The basic objectives of quality control are to maintain quality standards in order to ensure customer satisfaction and to reduce the costs associated with the scrapping of defective goods.
Quality control has two different aspects:
Quality of design related to the appropriateness of the product for the customer's purpose. After establishing customer requirements or the customer's insight of quality it is personified in production design and requirement.
Quality of conformance related to the extent to which the goods that are produced conform to the condition laid down. This aspect of quality concerns steadiness of the product.
There is a trade off between the costs associated with the maintenance of quality and the costs resulting from failures. Quality control involves the use of resources in the inspection process. To this has to be added the costs of prevention (special investigation in to failure, personnel training, and maintenance) which have to be balanced against the cost of failure (scrap, reworking, sorting rejects, loss of sales, after-sales service, serving complaints, additional operations).
However, quality control costs can be reduced by the inspection of variables in the production process. These include the raw materials that go in to the production process, work in progress and the machinery used.
one selling or buying goods or services in the same market as another or an organism that lives in competition with another.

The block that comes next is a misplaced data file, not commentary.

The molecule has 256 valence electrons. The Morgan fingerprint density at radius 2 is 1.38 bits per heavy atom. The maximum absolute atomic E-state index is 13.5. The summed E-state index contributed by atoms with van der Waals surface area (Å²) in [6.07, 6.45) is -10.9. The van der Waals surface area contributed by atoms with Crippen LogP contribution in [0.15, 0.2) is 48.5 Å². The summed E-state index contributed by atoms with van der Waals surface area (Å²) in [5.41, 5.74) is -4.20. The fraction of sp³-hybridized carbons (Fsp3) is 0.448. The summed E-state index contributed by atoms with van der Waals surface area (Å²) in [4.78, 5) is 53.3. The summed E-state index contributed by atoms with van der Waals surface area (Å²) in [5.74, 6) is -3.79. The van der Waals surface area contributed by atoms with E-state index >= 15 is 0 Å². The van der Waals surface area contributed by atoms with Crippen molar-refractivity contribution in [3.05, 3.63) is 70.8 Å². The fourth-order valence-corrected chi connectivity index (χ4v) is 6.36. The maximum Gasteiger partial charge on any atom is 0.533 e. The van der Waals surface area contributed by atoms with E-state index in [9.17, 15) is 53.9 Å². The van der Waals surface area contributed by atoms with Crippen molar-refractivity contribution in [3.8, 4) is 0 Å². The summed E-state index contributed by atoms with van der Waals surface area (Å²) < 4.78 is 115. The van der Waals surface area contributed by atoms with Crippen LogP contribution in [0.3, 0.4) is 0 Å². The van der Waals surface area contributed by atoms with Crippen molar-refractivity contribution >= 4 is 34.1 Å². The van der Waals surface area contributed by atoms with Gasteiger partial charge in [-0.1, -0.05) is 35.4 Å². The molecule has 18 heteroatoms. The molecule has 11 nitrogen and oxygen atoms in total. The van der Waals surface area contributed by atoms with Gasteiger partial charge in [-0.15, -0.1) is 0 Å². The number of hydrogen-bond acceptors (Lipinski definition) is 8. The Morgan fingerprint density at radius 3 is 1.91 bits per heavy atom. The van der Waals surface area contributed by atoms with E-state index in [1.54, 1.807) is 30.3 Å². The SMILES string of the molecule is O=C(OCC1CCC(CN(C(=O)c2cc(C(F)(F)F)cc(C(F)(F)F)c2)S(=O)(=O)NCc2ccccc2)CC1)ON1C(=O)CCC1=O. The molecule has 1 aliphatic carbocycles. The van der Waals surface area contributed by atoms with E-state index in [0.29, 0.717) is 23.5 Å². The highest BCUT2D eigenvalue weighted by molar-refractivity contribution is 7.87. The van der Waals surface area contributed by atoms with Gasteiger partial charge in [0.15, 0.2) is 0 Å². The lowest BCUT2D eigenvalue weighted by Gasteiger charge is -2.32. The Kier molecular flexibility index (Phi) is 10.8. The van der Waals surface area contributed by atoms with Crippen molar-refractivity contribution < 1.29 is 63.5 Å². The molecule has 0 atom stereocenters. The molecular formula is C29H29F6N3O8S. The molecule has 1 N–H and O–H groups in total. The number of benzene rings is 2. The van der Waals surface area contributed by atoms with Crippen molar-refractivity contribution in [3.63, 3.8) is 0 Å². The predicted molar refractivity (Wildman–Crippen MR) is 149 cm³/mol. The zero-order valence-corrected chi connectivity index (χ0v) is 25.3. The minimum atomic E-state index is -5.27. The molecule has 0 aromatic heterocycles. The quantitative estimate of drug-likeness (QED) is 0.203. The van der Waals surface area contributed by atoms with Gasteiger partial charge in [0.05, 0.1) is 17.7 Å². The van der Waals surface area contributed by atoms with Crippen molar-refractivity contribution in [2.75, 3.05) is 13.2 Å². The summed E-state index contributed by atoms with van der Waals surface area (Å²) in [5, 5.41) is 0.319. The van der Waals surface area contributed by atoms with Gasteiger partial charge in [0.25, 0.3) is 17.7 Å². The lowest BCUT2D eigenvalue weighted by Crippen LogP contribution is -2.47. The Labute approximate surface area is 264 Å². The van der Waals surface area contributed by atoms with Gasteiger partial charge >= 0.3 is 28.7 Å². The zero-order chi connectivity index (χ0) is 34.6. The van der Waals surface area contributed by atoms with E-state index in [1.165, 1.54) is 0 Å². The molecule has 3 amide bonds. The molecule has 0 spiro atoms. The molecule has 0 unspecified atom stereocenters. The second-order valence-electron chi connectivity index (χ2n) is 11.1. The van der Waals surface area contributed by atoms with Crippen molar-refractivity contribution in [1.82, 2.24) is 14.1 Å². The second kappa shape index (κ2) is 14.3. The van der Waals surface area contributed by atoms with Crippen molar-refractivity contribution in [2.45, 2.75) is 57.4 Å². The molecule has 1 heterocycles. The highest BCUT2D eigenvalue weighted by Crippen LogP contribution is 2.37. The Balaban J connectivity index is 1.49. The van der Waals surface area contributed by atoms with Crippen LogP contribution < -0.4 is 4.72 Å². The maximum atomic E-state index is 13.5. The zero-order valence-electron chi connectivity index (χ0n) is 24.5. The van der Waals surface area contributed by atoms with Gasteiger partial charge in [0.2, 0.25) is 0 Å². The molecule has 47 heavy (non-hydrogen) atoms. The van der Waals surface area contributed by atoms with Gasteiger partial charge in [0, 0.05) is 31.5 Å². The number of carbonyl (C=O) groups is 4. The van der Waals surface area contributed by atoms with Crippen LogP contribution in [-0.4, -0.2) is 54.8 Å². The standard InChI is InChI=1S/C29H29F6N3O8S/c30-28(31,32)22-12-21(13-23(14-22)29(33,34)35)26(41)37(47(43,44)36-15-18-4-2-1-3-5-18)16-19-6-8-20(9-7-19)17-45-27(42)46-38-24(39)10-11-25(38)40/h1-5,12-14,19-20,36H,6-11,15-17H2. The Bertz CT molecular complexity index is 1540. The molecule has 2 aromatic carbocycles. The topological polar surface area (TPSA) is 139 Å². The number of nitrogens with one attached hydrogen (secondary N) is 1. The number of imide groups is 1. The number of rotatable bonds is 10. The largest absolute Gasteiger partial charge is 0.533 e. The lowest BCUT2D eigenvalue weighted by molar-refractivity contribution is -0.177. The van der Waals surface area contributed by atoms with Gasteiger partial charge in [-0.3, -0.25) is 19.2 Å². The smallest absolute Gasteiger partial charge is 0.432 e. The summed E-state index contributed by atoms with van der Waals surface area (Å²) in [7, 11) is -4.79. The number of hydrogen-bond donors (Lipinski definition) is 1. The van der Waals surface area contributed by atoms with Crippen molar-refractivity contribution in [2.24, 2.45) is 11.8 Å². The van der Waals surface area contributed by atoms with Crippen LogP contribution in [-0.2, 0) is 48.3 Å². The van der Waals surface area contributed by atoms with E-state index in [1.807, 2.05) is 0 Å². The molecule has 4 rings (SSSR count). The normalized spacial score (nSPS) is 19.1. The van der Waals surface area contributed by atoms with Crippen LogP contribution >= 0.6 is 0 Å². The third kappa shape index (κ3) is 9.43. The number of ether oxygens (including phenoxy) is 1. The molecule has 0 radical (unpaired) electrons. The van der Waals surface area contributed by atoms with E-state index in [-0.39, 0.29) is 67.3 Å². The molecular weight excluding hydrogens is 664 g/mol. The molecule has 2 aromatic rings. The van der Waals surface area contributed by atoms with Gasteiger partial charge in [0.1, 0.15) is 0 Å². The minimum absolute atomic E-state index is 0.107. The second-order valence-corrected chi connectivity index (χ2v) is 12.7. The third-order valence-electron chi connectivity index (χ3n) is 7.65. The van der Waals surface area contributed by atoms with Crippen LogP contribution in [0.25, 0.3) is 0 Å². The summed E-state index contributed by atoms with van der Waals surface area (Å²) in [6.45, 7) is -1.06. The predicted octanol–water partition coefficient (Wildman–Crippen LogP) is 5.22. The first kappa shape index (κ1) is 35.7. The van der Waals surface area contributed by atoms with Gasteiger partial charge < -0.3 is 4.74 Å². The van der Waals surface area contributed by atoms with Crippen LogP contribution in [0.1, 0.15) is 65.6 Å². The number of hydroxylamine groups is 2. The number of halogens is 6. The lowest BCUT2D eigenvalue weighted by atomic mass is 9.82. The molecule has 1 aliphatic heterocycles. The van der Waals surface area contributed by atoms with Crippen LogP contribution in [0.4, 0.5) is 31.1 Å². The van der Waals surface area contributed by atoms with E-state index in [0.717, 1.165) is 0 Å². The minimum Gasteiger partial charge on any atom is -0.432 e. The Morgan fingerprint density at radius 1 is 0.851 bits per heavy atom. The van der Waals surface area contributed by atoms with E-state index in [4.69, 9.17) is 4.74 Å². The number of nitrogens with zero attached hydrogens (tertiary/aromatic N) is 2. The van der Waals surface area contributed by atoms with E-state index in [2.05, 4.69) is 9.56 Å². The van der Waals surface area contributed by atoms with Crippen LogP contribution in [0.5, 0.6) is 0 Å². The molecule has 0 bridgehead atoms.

In the excellent book [Even More Offensive Marketing], Davidson likens the process of gathering competitive data to a jigsaw puzzle. Each individual piece of data does not have much value. The important skill is to collect as many of the pieces as possible and to assemble them into an overall picture of the competitor. This enables you to identify any missing pieces and to take the necessary steps to collect them.
In his excellent book [Even More Offensive Marketing], Davidson likens the process of gathering competitive data to a jigsaw puzzle. Each individual piece of data does not have much value. The important skill is to collect as many of the pieces as possible and to assemble th em into an overall picture of the competitor. This enables you to identify any missing pieces and to take the necessary steps to collect them.
What businesses need to know about their competitors
The tables below lists the kinds of competitor information that would help businesses complete some good quality competitor analysis.
You can probably think of many more pieces of information about a competitor that would be useful. However, an important challenge in competitor analysis is working out how to obtain competitor information that is reliable, up-to-date and available legally(!).
Overall sales and profits
Sales and profits by market
Sales by main brand
Market shares (revenues and volumes)
Identity / profile of senior management
Advertising strategy and spending
Customer / consumer profile & attitudes
Customer retention levels
What businesses would really like to know about competitors
Sales and profits by product
Customer satisfaction and service levels
Customer retention levels
New product strategies
Size and quality of customer databases
Future investment strategy
Contractual terms with key suppliers
Terms of strategic partnerships
Market trends for any organization like Mcdonalds should be considered as prerequisites to formulate the mission statement and objectives in order to achieve the sublime.